1st International Workshop on Academic Software Development Tools and Techniques 2008

Co-located with ECOOP 2008

Date: July 8, 2008. Location: Paphos, Cyprus.

http://scg.unibe.ch/wiki/wasdett2008

Links ⇒ 2nd WASDETT @ ICSM 2008


Workshop Report and Articles

  1. Holger M. Kienle, Adrian Kuhn, Kim Mens, Mark Brand, and Roel Wuyts. Tool Building on the Shoulders of Others. In IEEE Software 26(1) p. 22—23, 2009. DOI URL 
  2. Roel Wuyts, Holger Kienle, Kim Mens, Mark Brand, and Adrian Kuhn. Academic Software Development Tools and Techniques. In Object-Oriented Technology. ECOOP 2008 Workshop Reader, p. 87—103, 2009. DOI URL 


Download all Workshop Submissions

Please find below all submissions of WASDeTT 2008. To stimulate discussions at the workshop, please take a look at these before the workshop.

  1. Marco D’Ambros and Michele Lanza. Churrasco: Supporting Collaborative Software Evolution Analysis
  2. Francesca Arcelli, Christian Tosi, Marco Zanoni and Stefano Maggioni. The MARPLE Project - A Tool for Design Pattern Detection and Software Architecture Reconstruction
  3. Vassili Bykov. Hopscotch: Towards User Interface Composition
  4. Johan Brichau, Andy Kellens, Sergio Castro and Theo D’Hondt. Enforcing Structural Regularities in Software using IntensiVE
  5. Jan Friso Groote, Jeroen Keiren, Aad Mathijssen, Bas Ploeger, Frank Stappers, Carst Tankink, Yaroslav Usenko, Muck van Weerdenburg, Wieger Wesselink, Tim Willemse and Jeroen van der Wulp. The mCRL2 toolset
  6. Holger Kienle and Hausi Muller. The Rigi Reverse Engineering Environment
  7. Manuel Breugelmans and Bart Van Rompaey. TestQ: Exploring Structural and Maintenance Characteristics of Unit Test Suites
  8. Mircea Lungu and Michele Lanza. The Small Project Observatory
  9. Ahmad Waqas Kamal, Nick Kirtley and Paris Avgeriou. Developing a Modeling Tool Using Eclipse
  10. Arjan de Roo, Michiel Hendriks, Wilke Havinga, Pascal Durr and Lodewijk Bergmans. Compose: a Language and Platform Independent Aspect Compiler for Composition Filters
  11. Eelco Dolstra and Eelco Visser. The Nix Build Farm: A Declarative Approach to Continuous Integration
  12. Zoltán Horvath, Laszlo Lovei, Támas Kozsik and Róbert Kitlei. Building a Refactoring Tool for Erlang
  13. Vasco T. Vasconcelos, Isabel Nunes, Antónia Lopes, Nuno Ramiro and Pedro Crispim. Runtime Checking Java Code Using ConGu
  14. Richard Wettel and Michele Lanza. CodeCity
  15. Diomidis Spinellis. CScout: A Refactoring Browser for C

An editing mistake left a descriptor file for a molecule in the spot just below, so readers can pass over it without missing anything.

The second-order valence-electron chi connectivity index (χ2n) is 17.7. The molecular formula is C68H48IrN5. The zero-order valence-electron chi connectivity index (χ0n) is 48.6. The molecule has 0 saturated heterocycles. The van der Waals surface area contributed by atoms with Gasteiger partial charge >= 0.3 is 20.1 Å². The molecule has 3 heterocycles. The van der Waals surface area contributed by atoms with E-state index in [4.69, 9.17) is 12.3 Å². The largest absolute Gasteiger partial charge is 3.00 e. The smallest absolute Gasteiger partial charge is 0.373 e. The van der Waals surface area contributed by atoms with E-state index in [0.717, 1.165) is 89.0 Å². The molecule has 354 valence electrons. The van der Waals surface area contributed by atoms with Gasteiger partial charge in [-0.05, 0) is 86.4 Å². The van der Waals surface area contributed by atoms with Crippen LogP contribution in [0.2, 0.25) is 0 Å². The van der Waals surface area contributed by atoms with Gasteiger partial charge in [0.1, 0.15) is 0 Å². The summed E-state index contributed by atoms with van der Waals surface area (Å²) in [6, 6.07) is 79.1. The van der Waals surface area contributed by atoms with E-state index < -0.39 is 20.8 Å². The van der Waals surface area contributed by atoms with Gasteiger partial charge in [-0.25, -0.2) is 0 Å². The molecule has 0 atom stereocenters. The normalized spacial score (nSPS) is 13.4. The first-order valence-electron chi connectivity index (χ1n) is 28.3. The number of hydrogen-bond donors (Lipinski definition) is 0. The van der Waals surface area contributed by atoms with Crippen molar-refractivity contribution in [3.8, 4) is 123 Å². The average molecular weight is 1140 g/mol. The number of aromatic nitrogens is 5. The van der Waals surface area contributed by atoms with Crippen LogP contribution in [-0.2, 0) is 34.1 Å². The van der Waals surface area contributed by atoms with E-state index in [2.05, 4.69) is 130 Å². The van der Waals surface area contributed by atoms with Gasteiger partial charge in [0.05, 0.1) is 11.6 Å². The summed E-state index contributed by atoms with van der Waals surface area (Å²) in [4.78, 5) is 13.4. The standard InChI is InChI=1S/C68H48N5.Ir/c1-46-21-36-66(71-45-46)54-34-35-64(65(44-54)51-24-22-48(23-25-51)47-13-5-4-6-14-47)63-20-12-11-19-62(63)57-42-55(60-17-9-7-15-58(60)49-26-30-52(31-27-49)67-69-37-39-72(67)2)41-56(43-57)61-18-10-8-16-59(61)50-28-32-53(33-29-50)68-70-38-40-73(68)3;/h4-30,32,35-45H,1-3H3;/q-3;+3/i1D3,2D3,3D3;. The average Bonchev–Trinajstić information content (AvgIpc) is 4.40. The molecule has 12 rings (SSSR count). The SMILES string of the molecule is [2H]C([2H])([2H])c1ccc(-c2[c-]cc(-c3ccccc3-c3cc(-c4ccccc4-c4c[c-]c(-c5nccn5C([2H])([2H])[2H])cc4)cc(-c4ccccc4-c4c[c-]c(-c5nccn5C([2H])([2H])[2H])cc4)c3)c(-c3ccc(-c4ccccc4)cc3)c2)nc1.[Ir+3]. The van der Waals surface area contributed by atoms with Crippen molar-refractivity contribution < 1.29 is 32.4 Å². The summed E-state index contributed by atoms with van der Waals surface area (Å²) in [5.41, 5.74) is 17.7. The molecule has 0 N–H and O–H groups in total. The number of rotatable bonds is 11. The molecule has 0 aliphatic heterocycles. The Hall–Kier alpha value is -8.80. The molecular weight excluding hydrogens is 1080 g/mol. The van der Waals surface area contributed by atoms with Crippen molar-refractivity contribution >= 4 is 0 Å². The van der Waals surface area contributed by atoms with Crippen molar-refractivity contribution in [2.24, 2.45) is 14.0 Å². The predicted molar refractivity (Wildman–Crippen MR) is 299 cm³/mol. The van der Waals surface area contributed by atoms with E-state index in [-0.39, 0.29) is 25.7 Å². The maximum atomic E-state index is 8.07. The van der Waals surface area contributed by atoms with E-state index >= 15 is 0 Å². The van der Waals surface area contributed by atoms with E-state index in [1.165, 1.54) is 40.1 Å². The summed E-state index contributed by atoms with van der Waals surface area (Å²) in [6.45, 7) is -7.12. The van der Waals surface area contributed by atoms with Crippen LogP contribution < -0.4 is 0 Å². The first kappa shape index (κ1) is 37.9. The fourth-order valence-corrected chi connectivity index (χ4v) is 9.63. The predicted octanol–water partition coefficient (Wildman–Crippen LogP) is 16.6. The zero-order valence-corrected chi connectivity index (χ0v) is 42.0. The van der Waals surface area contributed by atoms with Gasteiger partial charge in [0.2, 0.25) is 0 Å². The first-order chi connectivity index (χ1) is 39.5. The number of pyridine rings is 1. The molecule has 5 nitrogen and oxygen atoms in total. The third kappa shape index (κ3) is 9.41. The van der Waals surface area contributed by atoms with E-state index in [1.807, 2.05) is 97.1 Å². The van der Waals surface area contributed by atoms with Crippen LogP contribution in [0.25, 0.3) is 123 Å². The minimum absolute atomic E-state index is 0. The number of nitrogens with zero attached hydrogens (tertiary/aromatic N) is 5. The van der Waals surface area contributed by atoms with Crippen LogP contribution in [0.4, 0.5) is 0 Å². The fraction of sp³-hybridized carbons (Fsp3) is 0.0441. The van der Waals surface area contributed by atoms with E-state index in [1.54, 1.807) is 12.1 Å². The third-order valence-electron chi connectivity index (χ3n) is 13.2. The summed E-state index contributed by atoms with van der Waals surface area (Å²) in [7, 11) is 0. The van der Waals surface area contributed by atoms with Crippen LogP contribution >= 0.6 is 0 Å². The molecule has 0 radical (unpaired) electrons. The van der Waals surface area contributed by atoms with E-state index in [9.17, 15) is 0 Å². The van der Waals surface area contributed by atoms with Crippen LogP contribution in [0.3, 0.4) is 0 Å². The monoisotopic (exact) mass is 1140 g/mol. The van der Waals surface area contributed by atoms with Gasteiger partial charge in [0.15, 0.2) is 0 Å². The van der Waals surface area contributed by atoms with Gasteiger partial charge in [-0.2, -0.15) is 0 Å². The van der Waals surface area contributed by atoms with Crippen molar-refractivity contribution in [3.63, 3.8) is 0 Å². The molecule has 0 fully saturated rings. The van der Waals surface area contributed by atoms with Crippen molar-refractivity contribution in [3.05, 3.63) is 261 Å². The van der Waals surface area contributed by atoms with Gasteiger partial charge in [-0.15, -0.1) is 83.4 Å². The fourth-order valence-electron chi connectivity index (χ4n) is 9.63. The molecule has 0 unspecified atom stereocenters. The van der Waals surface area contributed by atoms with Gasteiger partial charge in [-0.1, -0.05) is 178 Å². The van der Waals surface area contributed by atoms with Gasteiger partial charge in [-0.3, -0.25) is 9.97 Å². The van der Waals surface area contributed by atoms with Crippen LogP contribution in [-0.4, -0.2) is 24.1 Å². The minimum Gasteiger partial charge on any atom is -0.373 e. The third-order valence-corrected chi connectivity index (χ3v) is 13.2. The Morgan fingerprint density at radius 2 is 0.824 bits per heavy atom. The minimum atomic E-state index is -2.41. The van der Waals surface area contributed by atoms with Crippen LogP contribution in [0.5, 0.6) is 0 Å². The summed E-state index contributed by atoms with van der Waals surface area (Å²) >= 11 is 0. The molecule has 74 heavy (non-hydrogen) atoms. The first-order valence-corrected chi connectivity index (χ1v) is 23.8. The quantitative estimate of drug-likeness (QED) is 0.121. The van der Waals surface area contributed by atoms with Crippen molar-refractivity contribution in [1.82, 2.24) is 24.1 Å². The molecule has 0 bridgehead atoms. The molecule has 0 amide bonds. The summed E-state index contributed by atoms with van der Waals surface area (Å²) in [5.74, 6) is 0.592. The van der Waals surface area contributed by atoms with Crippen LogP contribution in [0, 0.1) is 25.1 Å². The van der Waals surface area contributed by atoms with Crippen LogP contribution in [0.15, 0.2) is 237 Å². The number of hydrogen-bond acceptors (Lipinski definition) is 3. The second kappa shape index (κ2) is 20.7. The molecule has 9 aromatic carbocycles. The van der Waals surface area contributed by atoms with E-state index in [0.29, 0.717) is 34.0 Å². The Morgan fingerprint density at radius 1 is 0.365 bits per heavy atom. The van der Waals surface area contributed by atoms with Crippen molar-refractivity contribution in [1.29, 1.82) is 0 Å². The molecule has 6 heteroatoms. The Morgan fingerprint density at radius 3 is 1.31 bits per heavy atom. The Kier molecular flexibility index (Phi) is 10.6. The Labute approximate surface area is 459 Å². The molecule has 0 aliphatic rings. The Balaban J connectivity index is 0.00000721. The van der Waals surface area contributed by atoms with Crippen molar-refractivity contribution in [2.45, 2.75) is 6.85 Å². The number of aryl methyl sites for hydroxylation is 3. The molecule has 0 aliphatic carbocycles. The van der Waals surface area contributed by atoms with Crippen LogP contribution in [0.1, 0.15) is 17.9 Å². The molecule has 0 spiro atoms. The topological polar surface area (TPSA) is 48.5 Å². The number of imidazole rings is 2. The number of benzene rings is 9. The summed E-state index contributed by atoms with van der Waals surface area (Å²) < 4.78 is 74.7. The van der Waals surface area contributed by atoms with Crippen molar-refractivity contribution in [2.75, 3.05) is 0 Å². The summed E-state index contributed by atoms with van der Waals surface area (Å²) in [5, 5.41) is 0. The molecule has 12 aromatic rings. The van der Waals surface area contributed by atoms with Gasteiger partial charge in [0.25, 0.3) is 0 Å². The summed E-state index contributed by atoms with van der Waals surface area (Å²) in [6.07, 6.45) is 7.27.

Tentative Schedule

Below you can find a preliminary schedule for the workshop. All authors will have a chance to present. We will have two types of presentations: feature presentations of 20 minutes and short presentations of 7 minutes. The feature presentations will be on Churrasco, Hopscotch and IntensiVE. All other presentations are short presentations.

09:00 Word of welcome 09:10 Feature presentation + questions (25 min.) 09:35 Short presentations (35 min. in total) 10:10 Mini-discussion (10 min.) 10:20 Feature presentation + questions (25 min.) 10:45 Short presentations (35 min. in total) 11:20 Mini-discussion (10 min.) 11:30 Coffee break

12:00 Feature presentation + questions (25 min.) 12:25 Short presentations (35 min. in total) 13:00 Plenary discussion (30 min.) 13:30 Lunch Break

15:30 - 17:00 Plenary discussions

Suggested discussion topics

1. Software engineering practices for tool building

Quite a number of researchers are involved in teaching software engineering courses. In these courses we lecture about requirements engineering, design, software architecture, etc. The observation is that when building software ourselves related to our research, we completely forget the standard software engineering practices. Often we use the excuse that we develop software in an XP-setting, we claim that we do not have "customers", or just we want to get something working in order to be able to write our next paper. However, in a few cases the developed software is picked up by the community and we are facing all kinds of problems that regular software engineers are facing as well. So, is software development in an academic environment really different from software development in a non-academic environment? If yes, in what respect is it different and what kind of software engineering principles apply? If not, how can we improve our way of working so that it fits with well established software engineering principles?